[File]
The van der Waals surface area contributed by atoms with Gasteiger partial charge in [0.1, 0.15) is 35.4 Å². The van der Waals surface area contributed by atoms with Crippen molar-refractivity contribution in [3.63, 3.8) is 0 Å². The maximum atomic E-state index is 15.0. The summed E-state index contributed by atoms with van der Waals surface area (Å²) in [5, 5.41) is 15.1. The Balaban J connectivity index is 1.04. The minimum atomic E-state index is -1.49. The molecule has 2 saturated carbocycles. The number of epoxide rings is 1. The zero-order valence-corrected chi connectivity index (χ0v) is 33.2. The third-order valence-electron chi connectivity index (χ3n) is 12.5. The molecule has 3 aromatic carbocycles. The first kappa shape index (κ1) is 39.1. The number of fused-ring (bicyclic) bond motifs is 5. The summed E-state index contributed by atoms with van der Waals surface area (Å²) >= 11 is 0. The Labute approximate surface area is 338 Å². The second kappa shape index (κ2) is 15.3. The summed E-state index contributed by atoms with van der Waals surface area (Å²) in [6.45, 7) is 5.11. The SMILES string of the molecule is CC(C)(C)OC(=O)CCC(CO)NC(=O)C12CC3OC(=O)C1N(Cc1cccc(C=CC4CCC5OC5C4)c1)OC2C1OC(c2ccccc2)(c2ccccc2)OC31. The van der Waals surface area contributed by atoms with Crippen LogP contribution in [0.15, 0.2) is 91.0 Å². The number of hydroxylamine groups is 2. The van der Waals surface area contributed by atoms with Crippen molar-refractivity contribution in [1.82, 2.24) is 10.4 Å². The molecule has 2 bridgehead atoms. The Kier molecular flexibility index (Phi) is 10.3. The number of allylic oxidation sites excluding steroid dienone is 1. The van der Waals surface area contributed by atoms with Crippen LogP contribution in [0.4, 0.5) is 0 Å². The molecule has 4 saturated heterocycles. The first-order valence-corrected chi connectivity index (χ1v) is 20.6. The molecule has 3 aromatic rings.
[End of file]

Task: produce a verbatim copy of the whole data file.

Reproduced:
The van der Waals surface area contributed by atoms with Gasteiger partial charge in [0.1, 0.15) is 35.4 Å². The van der Waals surface area contributed by atoms with Crippen molar-refractivity contribution in [3.63, 3.8) is 0 Å². The maximum atomic E-state index is 15.0. The summed E-state index contributed by atoms with van der Waals surface area (Å²) in [5, 5.41) is 15.1. The Balaban J connectivity index is 1.04. The minimum atomic E-state index is -1.49. The molecule has 2 saturated carbocycles. The number of epoxide rings is 1. The zero-order valence-corrected chi connectivity index (χ0v) is 33.2. The third-order valence-electron chi connectivity index (χ3n) is 12.5. The molecule has 3 aromatic carbocycles. The first kappa shape index (κ1) is 39.1. The number of fused-ring (bicyclic) bond motifs is 5. The summed E-state index contributed by atoms with van der Waals surface area (Å²) >= 11 is 0. The Labute approximate surface area is 338 Å². The second kappa shape index (κ2) is 15.3. The summed E-state index contributed by atoms with van der Waals surface area (Å²) in [6.45, 7) is 5.11. The SMILES string of the molecule is CC(C)(C)OC(=O)CCC(CO)NC(=O)C12CC3OC(=O)C1N(Cc1cccc(C=CC4CCC5OC5C4)c1)OC2C1OC(c2ccccc2)(c2ccccc2)OC31. The van der Waals surface area contributed by atoms with Crippen LogP contribution in [0.15, 0.2) is 91.0 Å². The number of hydroxylamine groups is 2. The van der Waals surface area contributed by atoms with Crippen molar-refractivity contribution in [1.82, 2.24) is 10.4 Å². The molecule has 2 bridgehead atoms. The Kier molecular flexibility index (Phi) is 10.3. The number of allylic oxidation sites excluding steroid dienone is 1. The van der Waals surface area contributed by atoms with Crippen LogP contribution in [0.4, 0.5) is 0 Å². The molecule has 4 saturated heterocycles. The first-order valence-corrected chi connectivity index (χ1v) is 20.6. The molecule has 3 aromatic rings.